The Dailies. May 16, 2023

The Dailies. May 16, 2023

Did you work on your language today? Create any new rules of grammar or syntax? New progress on a script? New words in your lexicon?

On the other hand, do any excavating or reading or enjoying stuff you’ve already created? Do you have any favorites to share?

How did you conlang today?


4 thoughts on “The Dailies. May 16, 2023

  1. Some more for Kofnea-Kolos:


    1. wachung – n. political power or influence
    2. wachungachu – n. the right to be heard by one’s governing leadership
    3. naachu – v. 1. to speak or complain to authority, usu. through formal channels; 2. to whine or complain
    4. gachuku – v. 1. to exercise one’s political rights or powers; 2. to act confidently or authoritatively
    5. apapai – v. to snack
    6. eshishi – v. to share
    7. kesourraba, -i, -e, -r – adj. individually. adv. one by one. conj. or (when used with a list), e.g. aiyunge, baahasge, seonge kesourrabe, “phoenix, tiger, or wolf”
    8. vasourre – n. couple, pair
    9. vasourraba, -i, -e, -r – adj. in pairs. adv. two by two. conj. or (between pairs in a list)
    10. nn – adj. taken together. conj. and (when used with a list), e.g. aiyunge, baahasge, seonge nn, “phoenix, tiger, and wolf”
    11. nnsol (uts.), nnsn (ish.) – pron. some part of
    12. nnsabi – pron. something
    13. nnoue – pron. somebody
    14. gevn – pron. nobody
    15. gefsabi – pron. nothing, syn. nngev
    16. gefsol (uts.), gefsn (ish.) – pron. no part of
    1. Great collection of words! Love the political ones at the head of it, and then the grammar gets so cool with 7-10 (it’s so neat that kesourraba and nn are placed at the end of the list when they mean “or” and “and”, respectively!); and then how “nn” also seems to have a meaning of “some”- ness with the 11-13. It’s fascinating.

      1. Ah, thank you! I’ve been finding it interesting how all these little pieces of words start to add up when it’s time to really hit grammar. I made the dubious decision with this language group to focus on words that might give rise to grammar, rather than inventing grammar and backfilling vocab. But seeing all the ways someone can stretch a definition and how that ends up translating into grammatical expressions then eroding down to grammar is super duper fun.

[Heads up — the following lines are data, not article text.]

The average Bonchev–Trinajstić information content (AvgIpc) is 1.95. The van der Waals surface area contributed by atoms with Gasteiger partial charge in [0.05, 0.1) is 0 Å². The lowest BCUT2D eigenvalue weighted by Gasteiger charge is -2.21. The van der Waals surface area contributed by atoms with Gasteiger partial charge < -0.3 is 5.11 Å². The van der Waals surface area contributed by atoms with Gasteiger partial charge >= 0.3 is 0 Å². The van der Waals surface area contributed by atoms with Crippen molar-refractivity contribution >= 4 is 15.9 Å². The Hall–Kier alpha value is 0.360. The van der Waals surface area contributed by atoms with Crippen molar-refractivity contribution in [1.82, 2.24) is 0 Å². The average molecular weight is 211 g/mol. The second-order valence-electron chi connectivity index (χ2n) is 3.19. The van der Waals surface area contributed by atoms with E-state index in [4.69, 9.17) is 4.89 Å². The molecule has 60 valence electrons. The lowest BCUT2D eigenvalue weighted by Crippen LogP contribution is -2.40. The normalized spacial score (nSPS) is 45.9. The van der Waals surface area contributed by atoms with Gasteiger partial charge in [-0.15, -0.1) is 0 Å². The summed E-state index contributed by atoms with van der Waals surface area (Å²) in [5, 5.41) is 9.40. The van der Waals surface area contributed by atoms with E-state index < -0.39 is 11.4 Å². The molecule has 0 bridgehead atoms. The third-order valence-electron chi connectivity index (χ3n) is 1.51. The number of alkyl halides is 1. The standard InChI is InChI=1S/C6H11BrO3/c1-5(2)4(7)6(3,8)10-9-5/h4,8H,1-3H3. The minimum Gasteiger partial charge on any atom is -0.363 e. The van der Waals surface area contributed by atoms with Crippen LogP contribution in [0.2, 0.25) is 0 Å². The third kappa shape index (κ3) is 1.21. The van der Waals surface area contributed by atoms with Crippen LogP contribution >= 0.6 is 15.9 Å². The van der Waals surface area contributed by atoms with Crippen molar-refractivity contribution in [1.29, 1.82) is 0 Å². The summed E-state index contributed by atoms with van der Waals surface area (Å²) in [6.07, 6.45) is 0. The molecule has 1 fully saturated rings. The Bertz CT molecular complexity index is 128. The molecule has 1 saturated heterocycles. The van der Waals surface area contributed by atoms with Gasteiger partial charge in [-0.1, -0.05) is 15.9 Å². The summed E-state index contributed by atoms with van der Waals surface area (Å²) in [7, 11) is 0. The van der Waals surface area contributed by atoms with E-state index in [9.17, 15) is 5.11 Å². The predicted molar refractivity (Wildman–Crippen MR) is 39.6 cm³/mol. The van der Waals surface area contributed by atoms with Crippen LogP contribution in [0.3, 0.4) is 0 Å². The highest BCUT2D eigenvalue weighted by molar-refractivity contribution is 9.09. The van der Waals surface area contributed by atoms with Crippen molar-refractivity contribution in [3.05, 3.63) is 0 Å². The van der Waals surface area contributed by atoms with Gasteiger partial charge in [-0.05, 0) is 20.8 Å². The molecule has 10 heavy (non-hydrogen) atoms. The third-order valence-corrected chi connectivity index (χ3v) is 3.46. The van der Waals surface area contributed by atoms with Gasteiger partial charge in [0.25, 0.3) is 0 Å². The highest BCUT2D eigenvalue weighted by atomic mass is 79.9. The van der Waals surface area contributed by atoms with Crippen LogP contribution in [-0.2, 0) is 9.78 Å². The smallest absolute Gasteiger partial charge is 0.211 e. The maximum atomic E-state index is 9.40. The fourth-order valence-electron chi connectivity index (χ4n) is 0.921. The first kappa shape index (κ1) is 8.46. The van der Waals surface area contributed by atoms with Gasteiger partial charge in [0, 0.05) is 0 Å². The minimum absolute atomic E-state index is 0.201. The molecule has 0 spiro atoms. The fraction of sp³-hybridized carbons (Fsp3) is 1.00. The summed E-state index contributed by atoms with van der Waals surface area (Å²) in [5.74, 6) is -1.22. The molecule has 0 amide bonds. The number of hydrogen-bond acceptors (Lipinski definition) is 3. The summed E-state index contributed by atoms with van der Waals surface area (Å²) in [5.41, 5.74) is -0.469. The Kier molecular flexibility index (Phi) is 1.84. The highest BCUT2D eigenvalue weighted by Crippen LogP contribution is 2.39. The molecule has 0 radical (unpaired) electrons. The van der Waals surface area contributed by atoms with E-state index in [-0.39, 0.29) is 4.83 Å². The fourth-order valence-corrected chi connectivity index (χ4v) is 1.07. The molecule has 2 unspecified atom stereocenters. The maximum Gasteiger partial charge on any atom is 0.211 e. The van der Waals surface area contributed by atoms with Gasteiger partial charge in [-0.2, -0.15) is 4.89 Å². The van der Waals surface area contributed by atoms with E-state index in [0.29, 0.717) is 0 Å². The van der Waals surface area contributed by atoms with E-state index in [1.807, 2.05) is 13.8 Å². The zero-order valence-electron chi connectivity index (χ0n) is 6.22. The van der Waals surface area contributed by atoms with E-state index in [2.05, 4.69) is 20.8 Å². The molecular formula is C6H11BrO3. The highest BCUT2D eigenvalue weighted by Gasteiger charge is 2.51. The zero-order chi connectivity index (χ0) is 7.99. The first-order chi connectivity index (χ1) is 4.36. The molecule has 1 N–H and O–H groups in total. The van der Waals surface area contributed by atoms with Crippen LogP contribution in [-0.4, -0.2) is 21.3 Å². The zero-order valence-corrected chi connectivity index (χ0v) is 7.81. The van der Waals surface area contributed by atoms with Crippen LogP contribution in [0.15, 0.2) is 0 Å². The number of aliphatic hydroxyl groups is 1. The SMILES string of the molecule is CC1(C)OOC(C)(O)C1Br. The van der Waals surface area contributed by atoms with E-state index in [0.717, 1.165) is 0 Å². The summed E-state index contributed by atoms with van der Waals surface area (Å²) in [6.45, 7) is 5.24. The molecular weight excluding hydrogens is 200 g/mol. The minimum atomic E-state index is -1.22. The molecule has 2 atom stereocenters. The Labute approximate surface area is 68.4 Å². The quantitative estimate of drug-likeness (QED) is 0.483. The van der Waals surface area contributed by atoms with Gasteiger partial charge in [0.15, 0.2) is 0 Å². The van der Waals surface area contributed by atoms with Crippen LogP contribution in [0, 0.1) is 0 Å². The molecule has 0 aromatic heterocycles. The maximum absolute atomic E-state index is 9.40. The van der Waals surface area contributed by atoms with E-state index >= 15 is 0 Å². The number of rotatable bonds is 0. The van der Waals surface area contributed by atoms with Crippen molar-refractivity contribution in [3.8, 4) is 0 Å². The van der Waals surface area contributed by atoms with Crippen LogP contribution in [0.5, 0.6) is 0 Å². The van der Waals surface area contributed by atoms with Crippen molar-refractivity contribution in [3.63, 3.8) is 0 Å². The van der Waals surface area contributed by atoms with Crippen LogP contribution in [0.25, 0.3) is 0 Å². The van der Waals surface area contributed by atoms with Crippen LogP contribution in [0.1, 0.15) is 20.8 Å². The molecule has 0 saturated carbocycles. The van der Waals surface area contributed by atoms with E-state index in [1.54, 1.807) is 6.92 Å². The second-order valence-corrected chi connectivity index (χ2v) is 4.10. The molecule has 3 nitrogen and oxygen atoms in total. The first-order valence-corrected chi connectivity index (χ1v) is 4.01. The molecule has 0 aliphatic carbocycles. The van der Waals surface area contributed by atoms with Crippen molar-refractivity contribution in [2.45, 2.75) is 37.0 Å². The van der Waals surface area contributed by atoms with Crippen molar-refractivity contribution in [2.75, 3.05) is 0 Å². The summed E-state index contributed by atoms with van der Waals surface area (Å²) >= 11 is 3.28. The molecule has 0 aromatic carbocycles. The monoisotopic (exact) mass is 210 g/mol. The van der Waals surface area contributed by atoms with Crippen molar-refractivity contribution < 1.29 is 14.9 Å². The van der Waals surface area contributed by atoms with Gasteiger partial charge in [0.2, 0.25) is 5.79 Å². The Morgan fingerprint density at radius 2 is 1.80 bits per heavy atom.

nn showed up earlier as a word meaning “stuff” or “thing(s)”, which turned out to fit rather interestingly with pronoun type materials as an essentially dummy word, thus “some.” Interestingly to me, it has no numerical value, so when I get to the idea of “some” as a measure word, it’s going to very clearly be a different word.

        And the lists! Honestly, when I did the number grammar for how they turned out thirteen and three out of ten with gi / oge and sul / osol, I never once thought I’m going to end up using these things everywhere in all kinds of ways that make the former a loose associative and the latter still more of a membership / partitive thing, and the lists can technically go backward or forward, but because -ge serves as a way of saying, all these things are associated, the words in front or afterward tells you how they’re associated. So you can totally go “nn aiyunge, baahasge, seonge” as well, and unlike with numbers, they don’t change form depending on whether the list word is in front or behind. But yeah, make up one thing then end up going, it’ll serve here and here and here and that makes sense, right?

        1. But yeah, make up one thing then end up going, it’ll serve here and here and here and that makes sense, right?

          As long as it works!! It seems to work splendidly for you, so why not?

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